Academic journal article International Electronic Journal of Elementary Education

Non-Challenging Education and Teacher Control as Factors for Marginalization of Students in Diverse Settings

Academic journal article International Electronic Journal of Elementary Education

Non-Challenging Education and Teacher Control as Factors for Marginalization of Students in Diverse Settings

Article excerpt

Introduction

In this article teachers' attitudes towards immigrant students in poor settings is investigated, and also the effect these attitudes have on organization of education on classroom level. During my years in teacher education in Sweden, I have been struck by the fact that so many teacher students seem to view children as vulnerable, neglected and in need of intense teacher supervision. It might be that children are perceived as legitimate objects for goodwill and nurturing, but I find it problematic when they are perceived as representing a collection of deficiencies. This seems particularly to be the case in many contexts involving children with immigrant backgrounds; Runfors (2003) claims that they are made to represent "a minuskultur," a culture of deficit. Runfors shows how teachers in Sweden have constructed "immigrants" based on assumptions about defects and marginalization. Teachers in her study emphasized the need to teach Swedish to students with immigrant backgrounds and to compensate for their lack of contact with the Swedish society. They focused on the experiences the students lacked, not on those they possessed. Cases where teachers have tended to treat students with multilingual, immigrant or socio-economically disadvantaged backgrounds as less able have also been shown by Knapp et al. (1995), Lahdenperä (1997), Parszyk (1999), Queensland School Reform Longitudinal Study (2001) and Johnston and Hayes (2008).

Although students with immigrant and/or multilingual backgrounds do not constitute a homogenous group, general academic results within these groups in Sweden are below those achieved among students with monolingual Swedish backgrounds. In 2005/06, 14 % of the students in the nine-year compulsory school in Sweden had immigrant backgrounds, that is, they were either born abroad or both of their parents were born abroad (Skolverket 2009). Of these, 28 % did not pass the final exams in grade nine, while the figure for students with Swedish backgrounds who did not pass was 16 %. Of students with Swedish backgrounds, 2.4 % did not receive a final grade at all, while the figure for students with foreign backgrounds was 8 %. One out of five students with foreign backgrounds did not qualify for a national program at the Swedish gymnasium (upper secondary school, equivalent to form four to six) while the rate for students with Swedish backgrounds was one out of ten. Among students with Swedish backgrounds who took their exam in grade nine, the final year of compulsory school in Sweden, 6.4 % did not pass Mathematics and 4.4 % did not pass English in 2008. The figures for students with foreign backgrounds were 14.9 % for Mathematics and 13.6 % for English (Skolverket 2009). This means that the failing rate is more than double for students with foreign backgrounds. The educational gap between the groups is slowly widening. In Sweden, as in many Western countries, the majority of immigrants are relatively isolated, living in suburbs whose populations are largely made up of immigrants and people of low socio-economic status. This means that schools with a majority of students for whom Swedish is a second language are also schools in which many students are from low income backgrounds. In this article I will refer to this type of setting as "diverse". The reasons for the widening gaps are many and in this article I will focus on one possible reason: teachers' attitudes towards students in diverse settings and the effect these attitudes have on the organization of education at the classroom level. The article draws on the results from two case studies in Sweden on language and learning in classrooms in diverse settings.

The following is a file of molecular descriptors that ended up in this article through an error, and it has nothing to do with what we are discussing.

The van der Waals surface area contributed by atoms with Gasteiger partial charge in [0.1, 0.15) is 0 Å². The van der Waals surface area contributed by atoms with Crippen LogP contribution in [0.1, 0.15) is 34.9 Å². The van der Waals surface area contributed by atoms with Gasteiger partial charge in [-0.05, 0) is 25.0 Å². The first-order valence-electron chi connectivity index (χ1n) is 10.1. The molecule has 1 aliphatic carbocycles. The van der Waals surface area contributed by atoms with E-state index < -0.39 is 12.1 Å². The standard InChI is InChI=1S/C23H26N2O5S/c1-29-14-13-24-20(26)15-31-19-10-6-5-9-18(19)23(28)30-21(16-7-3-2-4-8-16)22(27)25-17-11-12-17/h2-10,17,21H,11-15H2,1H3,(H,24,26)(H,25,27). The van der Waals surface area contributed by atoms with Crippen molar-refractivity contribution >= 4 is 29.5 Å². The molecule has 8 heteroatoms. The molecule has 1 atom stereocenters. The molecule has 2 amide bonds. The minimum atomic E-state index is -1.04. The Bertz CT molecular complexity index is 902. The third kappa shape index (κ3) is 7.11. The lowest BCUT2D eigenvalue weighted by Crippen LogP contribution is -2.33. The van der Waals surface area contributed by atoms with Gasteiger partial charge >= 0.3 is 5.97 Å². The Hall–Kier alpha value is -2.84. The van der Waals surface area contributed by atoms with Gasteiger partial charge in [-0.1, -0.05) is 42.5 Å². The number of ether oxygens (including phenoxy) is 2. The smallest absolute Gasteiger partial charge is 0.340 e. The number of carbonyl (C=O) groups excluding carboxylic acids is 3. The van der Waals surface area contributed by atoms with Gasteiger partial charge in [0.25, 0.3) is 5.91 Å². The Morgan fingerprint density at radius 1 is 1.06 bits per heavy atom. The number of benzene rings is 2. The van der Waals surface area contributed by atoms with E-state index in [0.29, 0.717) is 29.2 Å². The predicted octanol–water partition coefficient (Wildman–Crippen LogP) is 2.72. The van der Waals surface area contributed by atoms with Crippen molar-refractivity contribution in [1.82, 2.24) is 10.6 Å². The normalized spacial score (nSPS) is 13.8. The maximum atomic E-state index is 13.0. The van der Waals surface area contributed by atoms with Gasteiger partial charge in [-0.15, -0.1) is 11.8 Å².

Diverse classrooms and challenging education

Many teachers seem to support the "deficiency theory" regarding students in diverse settings, and this tends to marginalize these students. In her study, Runfors (2003) found that students who were denoted as immigrant children tended to be kept apart, side-stepped and subordinated in ways that diminished their range of personal initiative. …

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